Judge bars signs explaining candidate switch
Polls can't post signs saying votes for disgraced ex-Rep. Mark Foley will count for Joe Negron.
By JENNIFER LIBERTO
Published October 19, 2006
TALLAHASSEE - A Leon County circuit judge agreed with Democrats on Wednesday that state law prohibits election supervisors from posting signs at polling places that say a vote for disgraced former U.S. Rep. Mark Foley is really a vote for his Republican replacement.
Circuit Judge Janet Ferris issued an order blocking the use of the signs, which seven of eight elections supervisors had said they would post in polling places to inform voters that state Rep. Joe Negron of Stuart is the real Republican candidate, running against Democrat Tim Mahoney of Palm Beach Gardens.
Despite Foley's resignation more than two weeks ago amid accusations that he sent lurid e-mails to congressional pages, his name is stuck on the ballot.
Both Negron and Secretary of State Sue Cobb plan to appeal.
"The department believes that educating the voters is paramount, especially when there's last-minute changes to the ballot," said Cobb spokeswoman Jenny Nash. "It's a common sense approach, and the department believes it should be as transparent as possible."
Ferris wrote that the Legislature hasn't authorized the use of such notices, and allowing them might invite other intrusions at polling places.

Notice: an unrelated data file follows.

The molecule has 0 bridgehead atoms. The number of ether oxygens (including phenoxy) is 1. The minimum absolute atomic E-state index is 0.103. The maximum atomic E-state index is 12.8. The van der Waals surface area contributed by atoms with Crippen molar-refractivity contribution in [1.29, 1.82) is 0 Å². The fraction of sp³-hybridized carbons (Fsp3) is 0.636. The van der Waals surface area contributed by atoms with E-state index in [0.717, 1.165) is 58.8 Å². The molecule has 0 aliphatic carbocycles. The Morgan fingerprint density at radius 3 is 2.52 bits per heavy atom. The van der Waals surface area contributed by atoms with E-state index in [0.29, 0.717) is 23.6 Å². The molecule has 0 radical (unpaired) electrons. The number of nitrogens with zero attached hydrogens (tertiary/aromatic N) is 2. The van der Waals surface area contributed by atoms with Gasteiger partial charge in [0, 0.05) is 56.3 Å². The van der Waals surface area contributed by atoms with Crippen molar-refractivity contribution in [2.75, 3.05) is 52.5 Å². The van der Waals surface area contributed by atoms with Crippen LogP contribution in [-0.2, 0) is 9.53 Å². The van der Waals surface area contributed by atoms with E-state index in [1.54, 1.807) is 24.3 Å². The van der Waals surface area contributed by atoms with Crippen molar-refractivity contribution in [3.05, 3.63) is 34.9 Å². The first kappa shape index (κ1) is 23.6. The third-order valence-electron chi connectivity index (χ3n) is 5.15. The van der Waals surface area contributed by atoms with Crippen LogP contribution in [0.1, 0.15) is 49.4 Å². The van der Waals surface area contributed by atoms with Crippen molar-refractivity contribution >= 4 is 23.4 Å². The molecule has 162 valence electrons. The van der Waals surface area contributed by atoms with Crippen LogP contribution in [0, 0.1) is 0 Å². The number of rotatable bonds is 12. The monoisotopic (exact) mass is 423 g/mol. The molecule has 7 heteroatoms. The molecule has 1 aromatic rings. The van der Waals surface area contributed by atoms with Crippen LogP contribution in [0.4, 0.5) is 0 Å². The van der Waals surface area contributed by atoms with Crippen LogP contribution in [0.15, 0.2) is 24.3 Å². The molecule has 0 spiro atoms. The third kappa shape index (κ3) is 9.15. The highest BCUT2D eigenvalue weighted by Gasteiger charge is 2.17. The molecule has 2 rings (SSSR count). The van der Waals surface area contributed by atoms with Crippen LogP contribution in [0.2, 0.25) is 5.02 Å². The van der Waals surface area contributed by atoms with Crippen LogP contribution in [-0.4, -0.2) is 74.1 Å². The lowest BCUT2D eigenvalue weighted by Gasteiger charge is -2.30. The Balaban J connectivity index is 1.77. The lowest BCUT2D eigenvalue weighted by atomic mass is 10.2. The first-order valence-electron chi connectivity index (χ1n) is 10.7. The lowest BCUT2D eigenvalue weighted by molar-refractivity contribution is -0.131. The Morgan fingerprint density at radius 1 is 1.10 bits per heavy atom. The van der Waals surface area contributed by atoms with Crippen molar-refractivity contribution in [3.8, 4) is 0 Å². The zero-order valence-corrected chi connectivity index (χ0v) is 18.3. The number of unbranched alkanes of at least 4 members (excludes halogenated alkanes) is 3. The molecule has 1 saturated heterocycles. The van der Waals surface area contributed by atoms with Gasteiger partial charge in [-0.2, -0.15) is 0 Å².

"It is also a slippery slope, calling into question the logical boundaries of the (supervisors') efforts to 'inform' voters," Ferris wrote.
University of Florida legal professor Jon Mills said the ruling is a strict and logical interpretation of statutes.
"It doesn't say you can do it, so you can't," said Mills, who directs the college's Center for Governmental Responsibility and was the Democratic House speaker in the late 1980s.
Asked earlier Wednesday about the case, before Ferris ruled, Gov. Jeb Bush said the secretary of state has the authority to provide "information to guide someone on how to vote to give them the simple fact there is going to be an election where by law Mark Foley is on the ballot but he's not running; Joe Negron is."
Bush said allowing such signs at polling places should be the new precedent in future, similar cases.
Negron's campaign declared Ferris' ruling a loss for voters and Mahoney's campaign called it a victory for voters.